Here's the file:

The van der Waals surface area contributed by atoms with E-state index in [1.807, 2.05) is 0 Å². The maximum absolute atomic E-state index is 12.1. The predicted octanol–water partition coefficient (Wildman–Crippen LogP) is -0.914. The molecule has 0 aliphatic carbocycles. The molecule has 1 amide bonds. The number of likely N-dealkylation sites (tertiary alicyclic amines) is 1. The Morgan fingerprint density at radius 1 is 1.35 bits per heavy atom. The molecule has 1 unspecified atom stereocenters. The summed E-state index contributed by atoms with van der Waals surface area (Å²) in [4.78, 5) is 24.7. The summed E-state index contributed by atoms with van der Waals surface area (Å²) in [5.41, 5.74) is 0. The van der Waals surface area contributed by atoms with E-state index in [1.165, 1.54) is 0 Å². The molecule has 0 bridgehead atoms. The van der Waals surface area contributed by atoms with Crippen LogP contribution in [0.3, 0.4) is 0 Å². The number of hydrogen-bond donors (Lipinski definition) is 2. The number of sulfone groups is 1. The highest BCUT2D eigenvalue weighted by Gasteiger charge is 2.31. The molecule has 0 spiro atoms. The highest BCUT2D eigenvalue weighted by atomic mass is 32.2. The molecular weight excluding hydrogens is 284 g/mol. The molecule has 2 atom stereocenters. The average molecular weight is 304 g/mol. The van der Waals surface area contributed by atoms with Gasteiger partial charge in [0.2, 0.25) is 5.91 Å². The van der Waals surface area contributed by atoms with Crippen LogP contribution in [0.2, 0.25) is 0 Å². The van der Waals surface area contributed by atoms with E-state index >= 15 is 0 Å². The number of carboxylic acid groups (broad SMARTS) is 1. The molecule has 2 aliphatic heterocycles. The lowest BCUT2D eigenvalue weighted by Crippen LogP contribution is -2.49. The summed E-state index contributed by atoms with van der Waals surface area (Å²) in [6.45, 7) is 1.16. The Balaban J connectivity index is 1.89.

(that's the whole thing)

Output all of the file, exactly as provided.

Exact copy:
The van der Waals surface area contributed by atoms with E-state index in [1.807, 2.05) is 0 Å². The maximum absolute atomic E-state index is 12.1. The predicted octanol–water partition coefficient (Wildman–Crippen LogP) is -0.914. The molecule has 0 aliphatic carbocycles. The molecule has 1 amide bonds. The number of likely N-dealkylation sites (tertiary alicyclic amines) is 1. The Morgan fingerprint density at radius 1 is 1.35 bits per heavy atom. The molecule has 1 unspecified atom stereocenters. The summed E-state index contributed by atoms with van der Waals surface area (Å²) in [4.78, 5) is 24.7. The summed E-state index contributed by atoms with van der Waals surface area (Å²) in [5.41, 5.74) is 0. The van der Waals surface area contributed by atoms with E-state index in [1.165, 1.54) is 0 Å². The molecule has 0 bridgehead atoms. The van der Waals surface area contributed by atoms with Crippen LogP contribution in [0.3, 0.4) is 0 Å². The number of hydrogen-bond donors (Lipinski definition) is 2. The number of sulfone groups is 1. The highest BCUT2D eigenvalue weighted by Gasteiger charge is 2.31. The molecule has 0 spiro atoms. The highest BCUT2D eigenvalue weighted by atomic mass is 32.2. The molecular weight excluding hydrogens is 284 g/mol. The molecule has 2 atom stereocenters. The average molecular weight is 304 g/mol. The van der Waals surface area contributed by atoms with Gasteiger partial charge in [0.2, 0.25) is 5.91 Å². The van der Waals surface area contributed by atoms with Crippen LogP contribution in [0.2, 0.25) is 0 Å². The van der Waals surface area contributed by atoms with E-state index >= 15 is 0 Å². The number of carboxylic acid groups (broad SMARTS) is 1. The molecule has 2 aliphatic heterocycles. The lowest BCUT2D eigenvalue weighted by Crippen LogP contribution is -2.49. The summed E-state index contributed by atoms with van der Waals surface area (Å²) in [6.45, 7) is 1.16. The Balaban J connectivity index is 1.89.